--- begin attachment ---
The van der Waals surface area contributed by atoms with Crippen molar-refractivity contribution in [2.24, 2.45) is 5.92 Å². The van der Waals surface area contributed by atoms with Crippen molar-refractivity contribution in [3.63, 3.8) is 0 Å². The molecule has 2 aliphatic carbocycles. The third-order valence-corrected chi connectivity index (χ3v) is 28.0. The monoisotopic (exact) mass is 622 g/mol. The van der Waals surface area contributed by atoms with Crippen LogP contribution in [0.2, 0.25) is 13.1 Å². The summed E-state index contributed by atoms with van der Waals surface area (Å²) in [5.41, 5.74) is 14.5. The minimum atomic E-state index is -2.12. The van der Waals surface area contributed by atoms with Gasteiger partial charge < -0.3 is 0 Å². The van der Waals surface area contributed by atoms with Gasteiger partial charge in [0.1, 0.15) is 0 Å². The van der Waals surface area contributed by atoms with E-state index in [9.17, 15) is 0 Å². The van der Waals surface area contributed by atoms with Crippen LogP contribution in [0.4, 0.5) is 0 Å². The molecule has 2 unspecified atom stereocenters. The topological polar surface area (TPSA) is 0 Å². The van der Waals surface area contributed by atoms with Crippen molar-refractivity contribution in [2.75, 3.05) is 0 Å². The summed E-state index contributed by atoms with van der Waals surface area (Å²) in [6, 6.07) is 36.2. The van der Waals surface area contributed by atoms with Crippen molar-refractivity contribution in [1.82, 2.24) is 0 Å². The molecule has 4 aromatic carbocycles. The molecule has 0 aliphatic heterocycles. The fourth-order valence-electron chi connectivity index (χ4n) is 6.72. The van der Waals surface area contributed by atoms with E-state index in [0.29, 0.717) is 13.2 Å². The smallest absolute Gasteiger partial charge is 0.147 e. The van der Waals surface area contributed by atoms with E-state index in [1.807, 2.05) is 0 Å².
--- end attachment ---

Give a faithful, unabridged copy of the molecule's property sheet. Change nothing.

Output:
The van der Waals surface area contributed by atoms with Crippen molar-refractivity contribution in [2.24, 2.45) is 5.92 Å². The van der Waals surface area contributed by atoms with Crippen molar-refractivity contribution in [3.63, 3.8) is 0 Å². The molecule has 2 aliphatic carbocycles. The third-order valence-corrected chi connectivity index (χ3v) is 28.0. The monoisotopic (exact) mass is 622 g/mol. The van der Waals surface area contributed by atoms with Crippen LogP contribution in [0.2, 0.25) is 13.1 Å². The summed E-state index contributed by atoms with van der Waals surface area (Å²) in [5.41, 5.74) is 14.5. The minimum atomic E-state index is -2.12. The van der Waals surface area contributed by atoms with Gasteiger partial charge < -0.3 is 0 Å². The van der Waals surface area contributed by atoms with Gasteiger partial charge in [0.1, 0.15) is 0 Å². The van der Waals surface area contributed by atoms with E-state index in [9.17, 15) is 0 Å². The van der Waals surface area contributed by atoms with Crippen LogP contribution in [0.4, 0.5) is 0 Å². The molecule has 2 unspecified atom stereocenters. The topological polar surface area (TPSA) is 0 Å². The van der Waals surface area contributed by atoms with Crippen molar-refractivity contribution in [2.75, 3.05) is 0 Å². The summed E-state index contributed by atoms with van der Waals surface area (Å²) in [6, 6.07) is 36.2. The van der Waals surface area contributed by atoms with Crippen molar-refractivity contribution in [1.82, 2.24) is 0 Å². The molecule has 4 aromatic carbocycles. The molecule has 0 aliphatic heterocycles. The fourth-order valence-electron chi connectivity index (χ4n) is 6.72. The van der Waals surface area contributed by atoms with E-state index in [0.29, 0.717) is 13.2 Å². The smallest absolute Gasteiger partial charge is 0.147 e. The van der Waals surface area contributed by atoms with E-state index in [1.807, 2.05) is 0 Å².